Setting the Stage: The Origins of “Safe From the Start”

The stakes are high . . .

I’ve never forgotten this child, because when I asked her to tell me about her picture, she said: “I’m screaming and no one hears me.”

—Eliana Gil, Ph.D.,
registered Art and Play Therapist

The likelihood that today’s children will be exposed to some form of violence is enormous.
Every day, there are reports about violence in communities and families and about the children who are either the victims of or witnesses to it. Children encounter violence in the streets, at school, and in their own homes. They are bombarded by images of violence on television, in movies, and in video games. In short, the likelihood that today’s children will be exposed to some form of violence is enormous. Tragically, too many children never experience a basic level of physical and emotional safety.

What happens to these children? In the short term, exposure to violence can result in the total upheaval of a child’s life. First, there is the pain and suffering that comes from being abused or seeing a parent, another loved one, or a friend or an acquaintance hurt. Caregivers, parents, and professionals may disbelieve a child’s account of violence experienced or witnessed, minimize the violence, or withdraw affection from the child. The child may be threatened with further harm or with harm to a loved one. If the report of abuse is not properly documented, nothing may be done about the abuse. Alternatively, a suspected abuser may be arrested, but then havoc may arise in the family, including loss of financial support and recriminations from family members. Children may be removed from the home and placed in foster care—separated from their family, friends, pets, and school.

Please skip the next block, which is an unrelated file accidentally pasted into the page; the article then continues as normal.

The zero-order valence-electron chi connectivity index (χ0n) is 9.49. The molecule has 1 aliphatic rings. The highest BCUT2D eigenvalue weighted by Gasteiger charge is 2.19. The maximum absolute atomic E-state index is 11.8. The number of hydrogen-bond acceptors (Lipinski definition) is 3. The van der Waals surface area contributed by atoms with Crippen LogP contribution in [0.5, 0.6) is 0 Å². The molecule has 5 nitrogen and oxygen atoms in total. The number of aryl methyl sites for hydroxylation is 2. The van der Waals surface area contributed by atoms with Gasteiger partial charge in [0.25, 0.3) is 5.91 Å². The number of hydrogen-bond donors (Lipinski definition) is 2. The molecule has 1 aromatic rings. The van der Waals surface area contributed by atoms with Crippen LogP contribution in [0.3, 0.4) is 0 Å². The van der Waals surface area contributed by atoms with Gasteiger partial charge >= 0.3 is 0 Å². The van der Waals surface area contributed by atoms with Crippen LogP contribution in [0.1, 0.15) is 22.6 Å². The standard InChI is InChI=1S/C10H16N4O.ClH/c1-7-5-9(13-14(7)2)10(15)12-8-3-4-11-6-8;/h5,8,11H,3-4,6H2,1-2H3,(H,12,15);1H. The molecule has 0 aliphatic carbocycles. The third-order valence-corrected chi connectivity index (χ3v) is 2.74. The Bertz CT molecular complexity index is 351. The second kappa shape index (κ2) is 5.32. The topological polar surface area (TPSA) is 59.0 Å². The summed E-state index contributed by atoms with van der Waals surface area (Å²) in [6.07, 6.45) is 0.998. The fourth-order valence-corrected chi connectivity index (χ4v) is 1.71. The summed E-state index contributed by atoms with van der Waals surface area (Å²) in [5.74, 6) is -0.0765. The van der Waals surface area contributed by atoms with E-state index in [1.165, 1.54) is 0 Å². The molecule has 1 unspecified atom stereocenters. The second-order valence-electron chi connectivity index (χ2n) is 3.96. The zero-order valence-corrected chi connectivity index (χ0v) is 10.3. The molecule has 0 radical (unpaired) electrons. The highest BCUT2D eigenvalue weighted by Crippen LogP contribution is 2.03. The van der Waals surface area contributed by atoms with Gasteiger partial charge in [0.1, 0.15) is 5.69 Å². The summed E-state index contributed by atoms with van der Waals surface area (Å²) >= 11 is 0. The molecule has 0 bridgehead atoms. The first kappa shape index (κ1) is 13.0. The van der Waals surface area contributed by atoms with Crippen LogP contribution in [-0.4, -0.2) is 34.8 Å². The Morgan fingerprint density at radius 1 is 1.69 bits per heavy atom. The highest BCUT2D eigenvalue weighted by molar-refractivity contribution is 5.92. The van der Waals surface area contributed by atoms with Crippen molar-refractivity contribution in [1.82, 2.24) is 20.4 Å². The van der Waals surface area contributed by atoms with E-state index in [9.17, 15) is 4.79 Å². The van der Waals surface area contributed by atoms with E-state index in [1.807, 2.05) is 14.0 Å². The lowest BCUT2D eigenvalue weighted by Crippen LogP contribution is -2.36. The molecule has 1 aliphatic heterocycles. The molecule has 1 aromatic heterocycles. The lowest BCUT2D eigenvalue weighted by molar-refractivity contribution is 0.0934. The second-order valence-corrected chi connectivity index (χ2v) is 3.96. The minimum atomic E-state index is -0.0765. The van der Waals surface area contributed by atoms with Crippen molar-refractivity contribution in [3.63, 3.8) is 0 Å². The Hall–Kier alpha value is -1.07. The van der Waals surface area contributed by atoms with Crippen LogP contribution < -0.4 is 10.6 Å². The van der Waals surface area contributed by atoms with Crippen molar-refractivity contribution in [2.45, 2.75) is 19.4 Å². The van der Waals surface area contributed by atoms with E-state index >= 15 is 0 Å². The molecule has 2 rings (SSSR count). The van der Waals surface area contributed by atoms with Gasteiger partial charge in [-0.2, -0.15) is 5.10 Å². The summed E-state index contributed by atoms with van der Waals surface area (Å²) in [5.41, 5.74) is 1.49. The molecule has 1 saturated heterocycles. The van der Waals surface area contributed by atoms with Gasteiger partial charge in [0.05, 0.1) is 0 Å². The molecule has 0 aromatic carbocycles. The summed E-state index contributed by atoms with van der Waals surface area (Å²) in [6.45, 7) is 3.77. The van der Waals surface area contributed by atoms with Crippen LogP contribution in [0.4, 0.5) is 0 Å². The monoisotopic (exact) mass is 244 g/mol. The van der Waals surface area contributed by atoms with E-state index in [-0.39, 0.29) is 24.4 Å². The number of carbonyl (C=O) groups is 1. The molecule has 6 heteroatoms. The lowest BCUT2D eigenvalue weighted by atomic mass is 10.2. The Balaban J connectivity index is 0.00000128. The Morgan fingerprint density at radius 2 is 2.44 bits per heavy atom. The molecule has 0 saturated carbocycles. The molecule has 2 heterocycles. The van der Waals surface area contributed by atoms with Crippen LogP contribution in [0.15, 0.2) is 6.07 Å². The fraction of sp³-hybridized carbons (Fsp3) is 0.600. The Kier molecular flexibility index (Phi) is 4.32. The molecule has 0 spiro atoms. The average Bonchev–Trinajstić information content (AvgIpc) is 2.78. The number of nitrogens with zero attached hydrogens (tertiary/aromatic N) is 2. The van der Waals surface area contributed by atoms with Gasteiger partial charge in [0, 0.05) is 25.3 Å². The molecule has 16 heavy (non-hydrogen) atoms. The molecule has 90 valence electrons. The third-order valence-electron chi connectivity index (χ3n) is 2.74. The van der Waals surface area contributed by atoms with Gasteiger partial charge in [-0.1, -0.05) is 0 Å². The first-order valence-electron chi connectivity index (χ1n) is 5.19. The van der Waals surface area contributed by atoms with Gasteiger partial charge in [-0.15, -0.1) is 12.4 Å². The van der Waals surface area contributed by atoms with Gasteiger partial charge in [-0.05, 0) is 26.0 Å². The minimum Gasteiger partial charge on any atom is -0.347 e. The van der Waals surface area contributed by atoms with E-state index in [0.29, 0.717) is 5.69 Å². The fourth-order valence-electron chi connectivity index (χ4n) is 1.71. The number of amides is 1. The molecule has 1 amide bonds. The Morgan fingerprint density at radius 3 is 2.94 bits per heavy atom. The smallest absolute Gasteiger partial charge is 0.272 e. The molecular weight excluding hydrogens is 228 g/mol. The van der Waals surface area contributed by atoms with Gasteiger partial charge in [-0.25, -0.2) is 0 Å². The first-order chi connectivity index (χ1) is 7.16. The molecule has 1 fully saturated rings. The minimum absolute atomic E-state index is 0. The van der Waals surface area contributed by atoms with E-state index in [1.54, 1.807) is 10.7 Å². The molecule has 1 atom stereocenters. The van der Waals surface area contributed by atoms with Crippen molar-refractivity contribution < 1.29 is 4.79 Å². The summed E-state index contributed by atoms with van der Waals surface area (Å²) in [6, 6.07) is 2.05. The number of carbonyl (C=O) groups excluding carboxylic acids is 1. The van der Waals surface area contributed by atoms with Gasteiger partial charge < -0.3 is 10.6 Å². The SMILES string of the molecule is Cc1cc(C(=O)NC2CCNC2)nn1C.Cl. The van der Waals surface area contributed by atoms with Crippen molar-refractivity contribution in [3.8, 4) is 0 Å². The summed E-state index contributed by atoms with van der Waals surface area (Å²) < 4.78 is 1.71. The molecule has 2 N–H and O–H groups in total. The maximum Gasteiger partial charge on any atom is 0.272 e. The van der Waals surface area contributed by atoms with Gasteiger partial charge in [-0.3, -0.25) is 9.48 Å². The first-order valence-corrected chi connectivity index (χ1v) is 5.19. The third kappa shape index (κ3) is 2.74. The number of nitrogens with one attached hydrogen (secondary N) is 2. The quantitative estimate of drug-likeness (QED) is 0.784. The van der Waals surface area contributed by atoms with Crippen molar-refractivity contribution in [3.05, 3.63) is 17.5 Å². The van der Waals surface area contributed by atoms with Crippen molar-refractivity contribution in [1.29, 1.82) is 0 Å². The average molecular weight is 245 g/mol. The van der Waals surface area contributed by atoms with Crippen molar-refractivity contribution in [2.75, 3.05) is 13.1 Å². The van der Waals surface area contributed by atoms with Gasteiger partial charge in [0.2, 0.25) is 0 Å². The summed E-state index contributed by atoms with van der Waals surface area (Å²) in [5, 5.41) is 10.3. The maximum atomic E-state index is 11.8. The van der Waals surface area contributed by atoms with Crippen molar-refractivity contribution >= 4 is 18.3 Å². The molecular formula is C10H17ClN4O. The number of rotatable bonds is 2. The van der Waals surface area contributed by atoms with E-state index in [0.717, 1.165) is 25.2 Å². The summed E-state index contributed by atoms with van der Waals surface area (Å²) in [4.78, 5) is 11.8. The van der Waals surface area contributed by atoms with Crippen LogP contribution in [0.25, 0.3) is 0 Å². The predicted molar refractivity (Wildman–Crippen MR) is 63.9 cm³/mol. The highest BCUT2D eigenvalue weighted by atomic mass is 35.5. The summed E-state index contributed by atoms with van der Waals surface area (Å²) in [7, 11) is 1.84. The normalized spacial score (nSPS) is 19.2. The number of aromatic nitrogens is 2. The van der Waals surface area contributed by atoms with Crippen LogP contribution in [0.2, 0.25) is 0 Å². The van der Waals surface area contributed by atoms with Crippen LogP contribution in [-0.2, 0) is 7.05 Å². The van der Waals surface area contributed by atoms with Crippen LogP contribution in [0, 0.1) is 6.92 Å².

What happens next? Children exposed to violence often experience heightened levels of depression and feelings of hopelessness, helplessness, anxiety, fear, rage, and aggression. They can have great difficulty making friends and sustaining relationships, accomplishing developmental tasks, and participating in everyday activities like school and play.